A Gas Engine Magazine reader asks other magazine readers to help identify photos of gas engines.
What is it?? I am calling on readers to help me to identify photos of gas engines. Open crank gas engine original equipment on John
Beam Sprayer Co. “Magic No. 10” sprayer, last patent date
Aug. 9, 1904. Spark coil ignition, flyball governor. Extra frame
bolted in top of hopper. 3-3/4 foot bore, 5 foot stroke, 16 foot
dia. flywheels, 32 feet long, 16 feet wide (excluding gearing).
Guess about 1 1/2 to 2 hp. Original dark green paint. Owned by Al
New, R. R. 2, Pendleton, Indiana.
What horsepower and year please? Here is a picture of my
Aermotor which has unusual crimped galvanized water hopper. A
4 3/16 foot bore and 6 foot stroke. I would like to have someone
tell me the horsepower and the year this was built. Also any other
information they might have.
Enclosed is a picture of an engine that I am unable to identify.
I was told it was a Waterloo Roy by the fellow I bought it from but
it doesn’t look like any I’ve ever seen. Also I have been
told it was a Weld engine.
I thought it looked a lot like the Little Jumbo in the last
issue of the Gas Engine Magazine. Gould you help me out?
I am missing the ignitor mechanism as you can see by the picture
and the rocker arm is broken. The engine is not stuck but in pretty
rough shape. P. S. The bore of the engine is 31/2 feet and the
stroke is 5 feet.
On January 8th I received a letter from Mr. Arthur L. Heiland, Anna, Ohio, requesting information concerning an Aire
Motor gas engine, Arthur knows a man that claims Aire Motors built
an engine with 8 cycles and would like to know if such an engine is
possible. I have done a little research on the matter and have come
up with the following.
Taken from the book Farm Machinery and Farm Motors by Davidson
and Chase printed by Orange Judd Go. in 1912, page 403, paragraph
As stated before, practically all the engines used today are
designed to follow the Otto Cycle. However, they are divided into
two distinct types four cycle engines and two cycle engines.
This taken from Audels Gas Engine Mannuel Copyrighted 1907-1908,
page 54, paragraph 66.
Six-Cycle or Scavenging Engine. Another type of internal
combustion engine not included in the primary classification, is
the so-called six-cycle engine. It never attained much practical
importance, and is mentioned herein merely to satisfy the curious.
It is of the four-cycle type, but in addition to the operations
taking place in the latter, a third revolution of the crank shaft
or two strokes of the piston are employed to admit a charge of pure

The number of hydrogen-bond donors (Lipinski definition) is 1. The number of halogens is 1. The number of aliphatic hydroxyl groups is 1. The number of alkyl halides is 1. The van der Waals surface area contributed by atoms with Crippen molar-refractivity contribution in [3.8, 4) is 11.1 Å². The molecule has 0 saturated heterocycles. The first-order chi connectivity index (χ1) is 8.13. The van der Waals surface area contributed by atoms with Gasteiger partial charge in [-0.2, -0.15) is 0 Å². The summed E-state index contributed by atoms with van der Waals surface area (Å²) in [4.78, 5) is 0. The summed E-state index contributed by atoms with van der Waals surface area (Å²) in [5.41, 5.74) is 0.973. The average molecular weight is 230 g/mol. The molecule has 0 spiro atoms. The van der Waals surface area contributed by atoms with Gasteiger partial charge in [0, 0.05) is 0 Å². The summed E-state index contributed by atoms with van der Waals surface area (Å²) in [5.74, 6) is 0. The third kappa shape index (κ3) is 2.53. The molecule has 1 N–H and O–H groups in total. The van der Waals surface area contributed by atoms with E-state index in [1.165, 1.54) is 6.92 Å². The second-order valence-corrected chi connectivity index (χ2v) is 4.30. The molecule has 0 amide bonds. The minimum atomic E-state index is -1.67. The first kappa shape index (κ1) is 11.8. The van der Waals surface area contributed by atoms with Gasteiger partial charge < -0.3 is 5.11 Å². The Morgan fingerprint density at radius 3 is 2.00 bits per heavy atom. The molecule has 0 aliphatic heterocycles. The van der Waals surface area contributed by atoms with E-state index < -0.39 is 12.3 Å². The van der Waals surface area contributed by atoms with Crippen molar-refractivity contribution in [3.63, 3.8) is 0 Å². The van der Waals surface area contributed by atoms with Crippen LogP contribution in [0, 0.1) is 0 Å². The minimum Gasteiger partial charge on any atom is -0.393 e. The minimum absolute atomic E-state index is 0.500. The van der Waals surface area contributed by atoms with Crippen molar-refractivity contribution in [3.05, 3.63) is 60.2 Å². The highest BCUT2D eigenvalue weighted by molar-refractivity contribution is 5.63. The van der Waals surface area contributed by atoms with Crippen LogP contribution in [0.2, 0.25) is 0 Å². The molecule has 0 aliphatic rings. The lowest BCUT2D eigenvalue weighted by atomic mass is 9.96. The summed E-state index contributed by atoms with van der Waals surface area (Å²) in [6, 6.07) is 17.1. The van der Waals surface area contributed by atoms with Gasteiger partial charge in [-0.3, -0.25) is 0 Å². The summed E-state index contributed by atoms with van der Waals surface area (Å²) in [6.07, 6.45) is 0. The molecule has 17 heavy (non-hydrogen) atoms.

air, into the cylinder immediately after the exhaust of the burnt
gases, and subsequently expel it. By thus scavenging the combustion
space the designers expected to obtain a greater economy of fuel
consumption but these expectations were never realized and the
construction of the type was quickly abandoned.
This is what I have been able to find on cycles above 4, perhaps
some of our readers have something to add to this, to answer Mr.
Heiland’s question, if you care to comment on this subject
please send all information to WHAT IS IT? in care of Ray
Geisinger, 1Kutz-town, Penna. and I will see that
it gets into the next edition.
When was This Gas Engine Built?
This is my Edwards, 2 cylinder, 3 to 6 HP. It has ignitors which
are tripped by a spur on the piston head and it runs on one or both
cylinders equally well. It is started by wrapping strap a-round
pulley. It has a speed of 650 to 1100 R. P. M. I would like to know
when this engine was built. I think it was somewhere between 1917
and 1925, perhaps later. The later ones used high tension mag. and
Obituary of Harry Schoff
We are very saddened to report the death of Harry Schoff,
Honeoye Falls, New York, on Dec. 29, 1965. At the time of his
death, he was supervising the removal of St. Joseph’s Cemetary,
Syracuse, N. Y. to a new location. He had lead a very full and
interesting life. Among his many interests were blacksmithing,
archaeology, American Indian culture, and collecting antique gas
engines and tractors. He owned the Mendon Pioneer Museum, Honeoye
Falls. He was one of the originators of the New York Steam Engine
Association, and the first reunion was held at his place. He
started the Pioneer Gas Engine Association, and the meetings and
reunions were held on his property. At the time of his death, he
held the office of Vice-President. He was born in Hilton, N. Y. He
leaves his wife Dorothy, a daughter, Mrs. Helen Hanggi of Naples,
two grandchildren, and a sister. He will be greatly missed by his